Nothing can derail a professional flying career quicker than a revocation of an FAA airman certificate. Despite the FAA’s new compliance philosophy, which makes a very good attempt at establishing a “positive safety culture”—and recognizes that inadvertent rule violations can be best addressed and remedied through education, counseling, or remedial training—there are some transgressions that command the ultimate penalty: certificate revocation.
    FAA Order 2150.3B. the FAA Compliance and Enforcement Program, is the guidance document that stipulates the processes FAA personnel follow when pursuing an enforcement action. Perhaps the most grievous of all “sins” committed by anyone who seeks or has a certificate or operating privilege is falsification. The order states, “In general, the FAA considers the making of intentionally false or fraudulent statements so serious an offense that it results in revocation of all certificates held by the certificate holder. Falsification has a serious effect on the integrity of the records on which the FAA’s safety oversight depends. If the reliability of these records is undermined, the FAA’s ability to promote aviation safety is compromised.”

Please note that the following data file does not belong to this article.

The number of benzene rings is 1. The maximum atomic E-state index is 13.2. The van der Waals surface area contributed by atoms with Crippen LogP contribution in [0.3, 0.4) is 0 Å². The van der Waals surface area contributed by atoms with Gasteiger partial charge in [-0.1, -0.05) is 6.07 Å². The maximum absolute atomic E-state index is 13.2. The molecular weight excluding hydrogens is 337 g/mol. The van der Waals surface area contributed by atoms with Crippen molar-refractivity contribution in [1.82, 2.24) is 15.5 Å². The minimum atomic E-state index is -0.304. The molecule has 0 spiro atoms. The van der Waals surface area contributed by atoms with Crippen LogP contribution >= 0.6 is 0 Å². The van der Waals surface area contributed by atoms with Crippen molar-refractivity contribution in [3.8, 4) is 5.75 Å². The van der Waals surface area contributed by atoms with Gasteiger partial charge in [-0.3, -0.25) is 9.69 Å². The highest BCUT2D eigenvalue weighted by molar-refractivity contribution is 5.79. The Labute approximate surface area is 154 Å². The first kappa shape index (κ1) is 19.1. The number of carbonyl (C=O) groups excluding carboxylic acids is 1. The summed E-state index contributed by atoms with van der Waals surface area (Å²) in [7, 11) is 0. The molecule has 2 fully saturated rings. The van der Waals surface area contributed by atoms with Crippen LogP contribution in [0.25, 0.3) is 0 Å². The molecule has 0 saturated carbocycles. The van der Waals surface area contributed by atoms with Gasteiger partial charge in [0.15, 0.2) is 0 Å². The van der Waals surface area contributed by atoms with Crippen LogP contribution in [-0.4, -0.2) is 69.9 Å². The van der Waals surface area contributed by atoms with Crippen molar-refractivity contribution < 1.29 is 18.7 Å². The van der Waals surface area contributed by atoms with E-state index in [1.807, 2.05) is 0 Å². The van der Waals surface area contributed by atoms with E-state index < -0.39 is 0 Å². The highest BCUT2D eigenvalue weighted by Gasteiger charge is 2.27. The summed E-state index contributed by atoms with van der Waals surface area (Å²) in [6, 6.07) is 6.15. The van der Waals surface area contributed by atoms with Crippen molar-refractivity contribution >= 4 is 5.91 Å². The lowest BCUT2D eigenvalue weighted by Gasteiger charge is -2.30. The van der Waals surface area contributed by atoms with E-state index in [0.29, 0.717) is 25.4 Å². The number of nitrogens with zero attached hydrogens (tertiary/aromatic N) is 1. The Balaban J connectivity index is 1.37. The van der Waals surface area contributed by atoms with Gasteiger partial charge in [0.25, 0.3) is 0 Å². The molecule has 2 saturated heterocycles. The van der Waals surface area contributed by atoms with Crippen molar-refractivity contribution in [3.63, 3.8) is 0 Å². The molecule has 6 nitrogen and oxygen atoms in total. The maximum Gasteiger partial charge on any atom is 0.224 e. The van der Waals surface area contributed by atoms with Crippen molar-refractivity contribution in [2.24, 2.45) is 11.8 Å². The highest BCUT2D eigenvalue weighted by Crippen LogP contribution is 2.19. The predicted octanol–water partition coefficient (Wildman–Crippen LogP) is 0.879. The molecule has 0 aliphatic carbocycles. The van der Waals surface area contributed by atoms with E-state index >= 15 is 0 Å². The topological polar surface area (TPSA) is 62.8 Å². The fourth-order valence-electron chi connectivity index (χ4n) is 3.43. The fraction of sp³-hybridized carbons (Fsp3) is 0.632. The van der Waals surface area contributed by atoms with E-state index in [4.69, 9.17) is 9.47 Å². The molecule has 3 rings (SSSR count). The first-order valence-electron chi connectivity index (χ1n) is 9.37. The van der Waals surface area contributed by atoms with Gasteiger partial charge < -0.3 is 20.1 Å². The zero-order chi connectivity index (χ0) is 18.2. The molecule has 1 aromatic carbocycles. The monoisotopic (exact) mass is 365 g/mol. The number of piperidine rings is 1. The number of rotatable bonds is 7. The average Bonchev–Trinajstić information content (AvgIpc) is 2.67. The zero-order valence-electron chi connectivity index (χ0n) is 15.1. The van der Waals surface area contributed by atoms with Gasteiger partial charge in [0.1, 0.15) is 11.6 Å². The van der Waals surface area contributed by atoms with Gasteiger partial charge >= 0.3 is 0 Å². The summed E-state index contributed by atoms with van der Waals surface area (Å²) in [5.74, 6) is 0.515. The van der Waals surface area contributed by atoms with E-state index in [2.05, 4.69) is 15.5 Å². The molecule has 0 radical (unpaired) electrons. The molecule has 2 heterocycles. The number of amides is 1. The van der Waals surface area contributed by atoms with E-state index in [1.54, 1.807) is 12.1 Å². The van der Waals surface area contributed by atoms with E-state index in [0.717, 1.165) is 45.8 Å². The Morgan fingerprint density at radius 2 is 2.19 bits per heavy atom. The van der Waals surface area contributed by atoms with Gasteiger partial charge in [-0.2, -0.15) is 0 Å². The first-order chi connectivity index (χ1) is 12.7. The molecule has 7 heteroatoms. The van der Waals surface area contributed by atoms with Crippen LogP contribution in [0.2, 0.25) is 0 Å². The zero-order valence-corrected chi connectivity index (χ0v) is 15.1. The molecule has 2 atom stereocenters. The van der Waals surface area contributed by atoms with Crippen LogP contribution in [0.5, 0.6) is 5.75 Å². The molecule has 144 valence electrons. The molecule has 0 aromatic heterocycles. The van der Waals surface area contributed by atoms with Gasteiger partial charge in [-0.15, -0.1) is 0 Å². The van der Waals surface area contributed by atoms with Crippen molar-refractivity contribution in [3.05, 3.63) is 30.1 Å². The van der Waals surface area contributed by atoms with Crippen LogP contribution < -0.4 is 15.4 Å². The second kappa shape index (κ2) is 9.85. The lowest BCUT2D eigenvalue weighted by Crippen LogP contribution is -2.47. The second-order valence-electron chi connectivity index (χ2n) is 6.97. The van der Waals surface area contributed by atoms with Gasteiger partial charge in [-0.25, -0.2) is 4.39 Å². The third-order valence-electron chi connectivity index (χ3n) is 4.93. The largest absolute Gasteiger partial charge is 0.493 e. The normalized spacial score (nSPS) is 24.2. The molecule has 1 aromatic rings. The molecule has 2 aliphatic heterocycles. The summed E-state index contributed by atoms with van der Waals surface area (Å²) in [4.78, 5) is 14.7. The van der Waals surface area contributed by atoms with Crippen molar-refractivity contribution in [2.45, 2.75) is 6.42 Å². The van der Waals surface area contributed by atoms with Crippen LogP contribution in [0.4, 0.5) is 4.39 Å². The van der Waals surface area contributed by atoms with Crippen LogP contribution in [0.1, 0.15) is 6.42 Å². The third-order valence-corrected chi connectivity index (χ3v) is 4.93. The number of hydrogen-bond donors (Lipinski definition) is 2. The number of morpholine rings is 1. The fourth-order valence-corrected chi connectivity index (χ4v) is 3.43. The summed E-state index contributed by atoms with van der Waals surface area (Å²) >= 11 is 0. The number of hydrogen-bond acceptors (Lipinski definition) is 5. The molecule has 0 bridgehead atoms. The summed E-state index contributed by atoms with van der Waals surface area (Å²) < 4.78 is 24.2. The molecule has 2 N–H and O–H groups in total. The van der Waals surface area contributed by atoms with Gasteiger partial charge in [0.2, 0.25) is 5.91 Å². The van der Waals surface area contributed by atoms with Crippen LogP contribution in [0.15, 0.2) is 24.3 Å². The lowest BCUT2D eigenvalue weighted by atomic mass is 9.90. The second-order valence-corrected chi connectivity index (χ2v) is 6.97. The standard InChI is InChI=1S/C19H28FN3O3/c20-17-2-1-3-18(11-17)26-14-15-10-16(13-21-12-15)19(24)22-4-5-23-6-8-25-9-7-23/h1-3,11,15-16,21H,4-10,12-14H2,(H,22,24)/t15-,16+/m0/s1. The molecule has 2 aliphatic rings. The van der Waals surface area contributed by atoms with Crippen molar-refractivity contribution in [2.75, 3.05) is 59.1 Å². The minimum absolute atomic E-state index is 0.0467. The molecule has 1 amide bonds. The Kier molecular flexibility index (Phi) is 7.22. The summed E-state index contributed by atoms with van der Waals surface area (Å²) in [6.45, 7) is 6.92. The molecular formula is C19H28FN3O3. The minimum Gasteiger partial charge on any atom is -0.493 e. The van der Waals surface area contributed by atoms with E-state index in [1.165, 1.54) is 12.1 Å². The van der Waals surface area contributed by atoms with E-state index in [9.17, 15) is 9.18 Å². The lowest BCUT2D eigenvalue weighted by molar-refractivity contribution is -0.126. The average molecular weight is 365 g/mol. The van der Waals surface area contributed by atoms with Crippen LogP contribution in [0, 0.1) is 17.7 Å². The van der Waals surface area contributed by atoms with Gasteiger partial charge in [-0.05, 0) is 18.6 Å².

Here are other highly probably revocation actions: student pilots flying for hire or compensation; CFIs falsifying any endorsements; flight operations by anyone whose pilot certificate is suspended; virtually any flight operation involving the use of drugs or alcohol contrary to the limits specified by the regulations; transport of controlled substances; three convictions for DUI/DWI moving violations within three years; reproduction or alteration of a medical certificate; and conviction for possession of illegal drugs other than “simple possession.” Other illicit activities that could result in a certificate suspension, civil penalty, or even revocation are listed in the FAA’s order.